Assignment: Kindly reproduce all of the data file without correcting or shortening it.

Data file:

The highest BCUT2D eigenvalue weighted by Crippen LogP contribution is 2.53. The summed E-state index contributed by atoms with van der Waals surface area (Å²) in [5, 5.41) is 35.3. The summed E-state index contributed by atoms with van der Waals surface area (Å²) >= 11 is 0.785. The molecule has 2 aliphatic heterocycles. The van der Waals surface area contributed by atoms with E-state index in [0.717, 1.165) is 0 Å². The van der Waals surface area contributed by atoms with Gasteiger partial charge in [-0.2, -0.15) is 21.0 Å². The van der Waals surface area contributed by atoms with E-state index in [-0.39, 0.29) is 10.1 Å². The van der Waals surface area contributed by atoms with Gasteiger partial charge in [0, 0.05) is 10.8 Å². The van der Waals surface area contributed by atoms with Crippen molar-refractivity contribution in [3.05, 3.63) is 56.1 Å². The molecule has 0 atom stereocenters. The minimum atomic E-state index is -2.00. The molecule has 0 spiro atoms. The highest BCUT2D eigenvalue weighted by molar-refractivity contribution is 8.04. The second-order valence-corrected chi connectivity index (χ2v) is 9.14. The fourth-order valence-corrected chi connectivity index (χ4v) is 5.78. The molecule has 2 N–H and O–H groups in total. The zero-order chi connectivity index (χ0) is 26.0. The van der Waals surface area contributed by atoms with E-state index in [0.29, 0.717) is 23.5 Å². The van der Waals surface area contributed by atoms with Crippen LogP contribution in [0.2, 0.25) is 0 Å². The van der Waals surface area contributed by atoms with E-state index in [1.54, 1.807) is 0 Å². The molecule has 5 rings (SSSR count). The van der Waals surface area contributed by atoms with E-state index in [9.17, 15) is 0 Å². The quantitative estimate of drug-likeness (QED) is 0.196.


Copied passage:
The highest BCUT2D eigenvalue weighted by Crippen LogP contribution is 2.53. The summed E-state index contributed by atoms with van der Waals surface area (Å²) in [5, 5.41) is 35.3. The summed E-state index contributed by atoms with van der Waals surface area (Å²) >= 11 is 0.785. The molecule has 2 aliphatic heterocycles. The van der Waals surface area contributed by atoms with E-state index in [0.717, 1.165) is 0 Å². The van der Waals surface area contributed by atoms with Gasteiger partial charge in [-0.2, -0.15) is 21.0 Å². The van der Waals surface area contributed by atoms with E-state index in [-0.39, 0.29) is 10.1 Å². The van der Waals surface area contributed by atoms with Gasteiger partial charge in [0, 0.05) is 10.8 Å². The van der Waals surface area contributed by atoms with Crippen molar-refractivity contribution in [3.05, 3.63) is 56.1 Å². The molecule has 0 atom stereocenters. The minimum atomic E-state index is -2.00. The molecule has 0 spiro atoms. The highest BCUT2D eigenvalue weighted by molar-refractivity contribution is 8.04. The second-order valence-corrected chi connectivity index (χ2v) is 9.14. The fourth-order valence-corrected chi connectivity index (χ4v) is 5.78. The molecule has 2 N–H and O–H groups in total. The zero-order chi connectivity index (χ0) is 26.0. The van der Waals surface area contributed by atoms with E-state index in [0.29, 0.717) is 23.5 Å². The van der Waals surface area contributed by atoms with Crippen LogP contribution in [0.2, 0.25) is 0 Å². The van der Waals surface area contributed by atoms with E-state index in [1.54, 1.807) is 0 Å². The molecule has 5 rings (SSSR count). The van der Waals surface area contributed by atoms with E-state index in [9.17, 15) is 0 Å². The quantitative estimate of drug-likeness (QED) is 0.196.